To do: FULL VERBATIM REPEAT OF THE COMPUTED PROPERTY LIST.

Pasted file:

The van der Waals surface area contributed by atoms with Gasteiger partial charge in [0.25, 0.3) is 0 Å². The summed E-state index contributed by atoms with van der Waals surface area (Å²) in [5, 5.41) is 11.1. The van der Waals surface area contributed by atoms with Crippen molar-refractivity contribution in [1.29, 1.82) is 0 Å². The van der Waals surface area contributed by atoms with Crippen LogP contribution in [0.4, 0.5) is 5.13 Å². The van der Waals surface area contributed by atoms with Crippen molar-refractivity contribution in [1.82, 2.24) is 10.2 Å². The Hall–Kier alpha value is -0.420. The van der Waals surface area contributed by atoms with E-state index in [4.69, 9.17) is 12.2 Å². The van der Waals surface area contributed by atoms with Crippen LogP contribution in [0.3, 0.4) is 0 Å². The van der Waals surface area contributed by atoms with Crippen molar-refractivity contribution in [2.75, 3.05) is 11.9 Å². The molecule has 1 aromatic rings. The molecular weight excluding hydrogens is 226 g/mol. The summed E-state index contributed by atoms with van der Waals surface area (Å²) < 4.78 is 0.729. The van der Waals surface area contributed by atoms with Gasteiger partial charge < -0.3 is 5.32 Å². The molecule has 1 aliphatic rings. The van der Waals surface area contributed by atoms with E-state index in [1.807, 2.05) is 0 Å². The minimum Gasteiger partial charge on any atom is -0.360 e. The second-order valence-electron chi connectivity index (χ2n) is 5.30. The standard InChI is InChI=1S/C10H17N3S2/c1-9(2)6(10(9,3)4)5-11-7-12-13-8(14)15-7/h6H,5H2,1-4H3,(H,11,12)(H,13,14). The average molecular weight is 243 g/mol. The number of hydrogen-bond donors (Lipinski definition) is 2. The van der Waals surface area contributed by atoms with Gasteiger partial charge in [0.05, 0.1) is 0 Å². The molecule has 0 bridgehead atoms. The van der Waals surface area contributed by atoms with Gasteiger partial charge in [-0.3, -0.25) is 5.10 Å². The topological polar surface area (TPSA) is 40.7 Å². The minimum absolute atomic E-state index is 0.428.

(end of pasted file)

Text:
The van der Waals surface area contributed by atoms with Gasteiger partial charge in [0.25, 0.3) is 0 Å². The summed E-state index contributed by atoms with van der Waals surface area (Å²) in [5, 5.41) is 11.1. The van der Waals surface area contributed by atoms with Crippen molar-refractivity contribution in [1.29, 1.82) is 0 Å². The van der Waals surface area contributed by atoms with Crippen LogP contribution in [0.4, 0.5) is 5.13 Å². The van der Waals surface area contributed by atoms with Crippen molar-refractivity contribution in [1.82, 2.24) is 10.2 Å². The Hall–Kier alpha value is -0.420. The van der Waals surface area contributed by atoms with E-state index in [4.69, 9.17) is 12.2 Å². The van der Waals surface area contributed by atoms with Crippen LogP contribution in [0.3, 0.4) is 0 Å². The van der Waals surface area contributed by atoms with Crippen molar-refractivity contribution in [2.75, 3.05) is 11.9 Å². The molecule has 1 aromatic rings. The molecular weight excluding hydrogens is 226 g/mol. The summed E-state index contributed by atoms with van der Waals surface area (Å²) < 4.78 is 0.729. The van der Waals surface area contributed by atoms with Gasteiger partial charge < -0.3 is 5.32 Å². The molecule has 1 aliphatic rings. The van der Waals surface area contributed by atoms with E-state index in [1.807, 2.05) is 0 Å². The minimum Gasteiger partial charge on any atom is -0.360 e. The second-order valence-electron chi connectivity index (χ2n) is 5.30. The standard InChI is InChI=1S/C10H17N3S2/c1-9(2)6(10(9,3)4)5-11-7-12-13-8(14)15-7/h6H,5H2,1-4H3,(H,11,12)(H,13,14). The average molecular weight is 243 g/mol. The number of hydrogen-bond donors (Lipinski definition) is 2. The van der Waals surface area contributed by atoms with Gasteiger partial charge in [0.05, 0.1) is 0 Å². The molecule has 0 bridgehead atoms. The van der Waals surface area contributed by atoms with Gasteiger partial charge in [-0.3, -0.25) is 5.10 Å². The topological polar surface area (TPSA) is 40.7 Å². The minimum absolute atomic E-state index is 0.428.